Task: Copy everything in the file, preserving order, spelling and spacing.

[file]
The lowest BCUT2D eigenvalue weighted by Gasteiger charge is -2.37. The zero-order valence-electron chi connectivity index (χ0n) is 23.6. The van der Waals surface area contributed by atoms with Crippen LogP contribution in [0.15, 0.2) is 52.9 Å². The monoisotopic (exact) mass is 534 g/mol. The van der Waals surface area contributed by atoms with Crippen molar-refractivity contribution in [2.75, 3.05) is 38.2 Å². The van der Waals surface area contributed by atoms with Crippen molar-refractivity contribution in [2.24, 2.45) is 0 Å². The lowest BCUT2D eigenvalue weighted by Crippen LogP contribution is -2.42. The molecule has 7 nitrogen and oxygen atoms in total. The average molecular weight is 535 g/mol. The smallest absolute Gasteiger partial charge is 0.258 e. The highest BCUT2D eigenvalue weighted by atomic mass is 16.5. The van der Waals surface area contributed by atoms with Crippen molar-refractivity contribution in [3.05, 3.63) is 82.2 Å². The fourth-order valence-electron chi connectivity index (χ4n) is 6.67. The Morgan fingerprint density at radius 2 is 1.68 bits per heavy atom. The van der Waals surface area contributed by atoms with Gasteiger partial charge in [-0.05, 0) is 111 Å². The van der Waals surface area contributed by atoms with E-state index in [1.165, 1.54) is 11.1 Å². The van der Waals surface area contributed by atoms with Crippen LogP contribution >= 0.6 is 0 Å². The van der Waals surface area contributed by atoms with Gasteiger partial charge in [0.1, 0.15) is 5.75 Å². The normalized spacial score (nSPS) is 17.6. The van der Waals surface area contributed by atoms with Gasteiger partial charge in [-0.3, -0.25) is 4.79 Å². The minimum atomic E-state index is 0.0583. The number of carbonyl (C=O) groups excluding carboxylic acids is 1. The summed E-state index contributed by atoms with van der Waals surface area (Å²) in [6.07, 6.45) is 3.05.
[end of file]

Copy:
The lowest BCUT2D eigenvalue weighted by Gasteiger charge is -2.37. The zero-order valence-electron chi connectivity index (χ0n) is 23.6. The van der Waals surface area contributed by atoms with Crippen LogP contribution in [0.15, 0.2) is 52.9 Å². The monoisotopic (exact) mass is 534 g/mol. The van der Waals surface area contributed by atoms with Crippen molar-refractivity contribution in [2.75, 3.05) is 38.2 Å². The van der Waals surface area contributed by atoms with Crippen molar-refractivity contribution in [2.24, 2.45) is 0 Å². The lowest BCUT2D eigenvalue weighted by Crippen LogP contribution is -2.42. The molecule has 7 nitrogen and oxygen atoms in total. The average molecular weight is 535 g/mol. The smallest absolute Gasteiger partial charge is 0.258 e. The highest BCUT2D eigenvalue weighted by atomic mass is 16.5. The van der Waals surface area contributed by atoms with Crippen molar-refractivity contribution in [3.05, 3.63) is 82.2 Å². The fourth-order valence-electron chi connectivity index (χ4n) is 6.67. The Morgan fingerprint density at radius 2 is 1.68 bits per heavy atom. The van der Waals surface area contributed by atoms with Gasteiger partial charge in [-0.05, 0) is 111 Å². The van der Waals surface area contributed by atoms with E-state index in [1.165, 1.54) is 11.1 Å². The van der Waals surface area contributed by atoms with Crippen LogP contribution >= 0.6 is 0 Å². The van der Waals surface area contributed by atoms with Gasteiger partial charge in [0.1, 0.15) is 5.75 Å². The normalized spacial score (nSPS) is 17.6. The van der Waals surface area contributed by atoms with Gasteiger partial charge in [-0.3, -0.25) is 4.79 Å². The minimum atomic E-state index is 0.0583. The number of carbonyl (C=O) groups excluding carboxylic acids is 1. The summed E-state index contributed by atoms with van der Waals surface area (Å²) in [6.07, 6.45) is 3.05.